In July 2012, President Obama signed the Stop Asian Carp Act (S. 2317 and H.R. 4406), as a part of the larger Transportation Bill. The bill was sponsored by Senator Debbie Stabenow (D-Mich.) and Representative Dave Camp (R-Mich.) and required the Army Corps of Engineers, within eighteen months, to prepare an action plan to prevent Asian carp and other invasive species from entering the Great Lakes. On January 6, 2014, the Army Corps of Engineers (ACOE) released their “Great Lakes and Mississippi River Interbasin Study” which outlines eight alternatives to control the spread of invasive species. The alternatives range from a business-as-usual option, to chemical control and educational programs, to physical barriers which would with the Chicago Area Water System, to hydrologically separating the Great Lakes and the Mississippi River, these options could take as long as twenty five years and cost upwards of  eighteen billion dollars.

The Canadian Department of Fisheries and Oceans, with the help of the Great Lakes Fishery Commission, released a major, peer-reviewed study in July, assessing the potential risk of Asian carp to the Great Lakes. The study concluded that that a small number of Asian carp can establish a population, and if Asian carp do become established in the Great Lakes, their impact would be severe. Suitable habitat exists in all five Great Lakes, though Lakes Erie and Ontario, and many embayments throughout the system, would be particularly hard-hit.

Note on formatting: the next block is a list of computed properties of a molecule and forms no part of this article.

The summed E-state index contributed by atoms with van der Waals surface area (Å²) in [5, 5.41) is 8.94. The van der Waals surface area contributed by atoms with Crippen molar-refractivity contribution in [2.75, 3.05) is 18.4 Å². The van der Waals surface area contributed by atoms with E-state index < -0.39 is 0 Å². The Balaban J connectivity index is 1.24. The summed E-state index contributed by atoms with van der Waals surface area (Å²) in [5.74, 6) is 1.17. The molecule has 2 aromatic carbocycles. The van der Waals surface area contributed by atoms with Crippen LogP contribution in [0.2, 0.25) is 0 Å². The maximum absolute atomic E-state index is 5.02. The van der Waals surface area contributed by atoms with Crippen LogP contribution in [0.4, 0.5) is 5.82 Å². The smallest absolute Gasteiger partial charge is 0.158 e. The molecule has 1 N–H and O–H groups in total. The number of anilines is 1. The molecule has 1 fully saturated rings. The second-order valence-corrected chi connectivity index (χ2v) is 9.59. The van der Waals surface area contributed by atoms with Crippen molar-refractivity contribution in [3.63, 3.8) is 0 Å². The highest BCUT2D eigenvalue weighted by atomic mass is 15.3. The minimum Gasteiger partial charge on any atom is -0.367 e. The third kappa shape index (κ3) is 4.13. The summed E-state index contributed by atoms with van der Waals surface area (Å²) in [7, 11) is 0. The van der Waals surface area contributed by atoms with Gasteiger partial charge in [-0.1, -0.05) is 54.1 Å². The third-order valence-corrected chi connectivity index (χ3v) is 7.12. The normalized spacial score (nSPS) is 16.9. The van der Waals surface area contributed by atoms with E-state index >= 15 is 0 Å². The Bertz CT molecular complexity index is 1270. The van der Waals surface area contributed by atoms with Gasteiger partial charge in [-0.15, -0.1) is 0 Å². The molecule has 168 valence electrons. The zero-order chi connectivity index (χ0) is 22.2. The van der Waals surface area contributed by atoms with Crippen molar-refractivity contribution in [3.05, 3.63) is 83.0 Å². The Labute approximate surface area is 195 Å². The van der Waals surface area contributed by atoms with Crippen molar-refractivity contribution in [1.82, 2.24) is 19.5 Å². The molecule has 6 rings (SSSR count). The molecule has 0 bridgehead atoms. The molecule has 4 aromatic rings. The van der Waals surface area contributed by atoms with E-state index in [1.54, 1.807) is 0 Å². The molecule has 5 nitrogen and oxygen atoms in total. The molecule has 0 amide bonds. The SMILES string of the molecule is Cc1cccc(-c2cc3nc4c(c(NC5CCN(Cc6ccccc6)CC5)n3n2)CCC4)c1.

In early 2013, Senator Sherrod Brown (D-Ohio) and Rep. Betty McCollum (D-Minn.) introduced the Strategic Response to Asian Carp Invasion Act in both chambers of Congress (S.125 and H.R. 358). These bills direct the Fish and Wildlife Service, the Army Corps of Engineers and the Geological Survey to act together and lead an effort to slow the spread of Asian Carp. ASA continues to monitor and support these bills.

The Sportfishing Industry’s Efforts
The American Sportfishing Association (ASA) has been involved in aquatic invasive species issues for many years, including numerous written and oral communications with the Executive and Legislative branches about the importance of taking specific and timely steps to control Asian carp. In addition to commenting on and supporting various bills in Congress, ASA has worked with the Department of Interior to assure that actions available to the Department are taken in a timely manner. ASA has advocated for appropriations for the electric barrier on the Chicago Sanitary Canal since it was proposed and has supported all efforts to minimize the threat that Asian carp pose to the Great Lakes system.

ASA spoke in support of legislation to control Asian Carp before both the House Natural Resources Committee in November 2005 and the Senate Committee on the Environment and Public Works’ Subcommittee on Water and Wildlife in December 2009.

The Kentucky Department of Fish and Wildlife Resources held an Asian carp fishing tournament in March 2013 to try and curb populations within state waters. Carp Madness was held on Kentucky and Barkley lakes, over two days commercial fishing boats caught 42 tons of carp.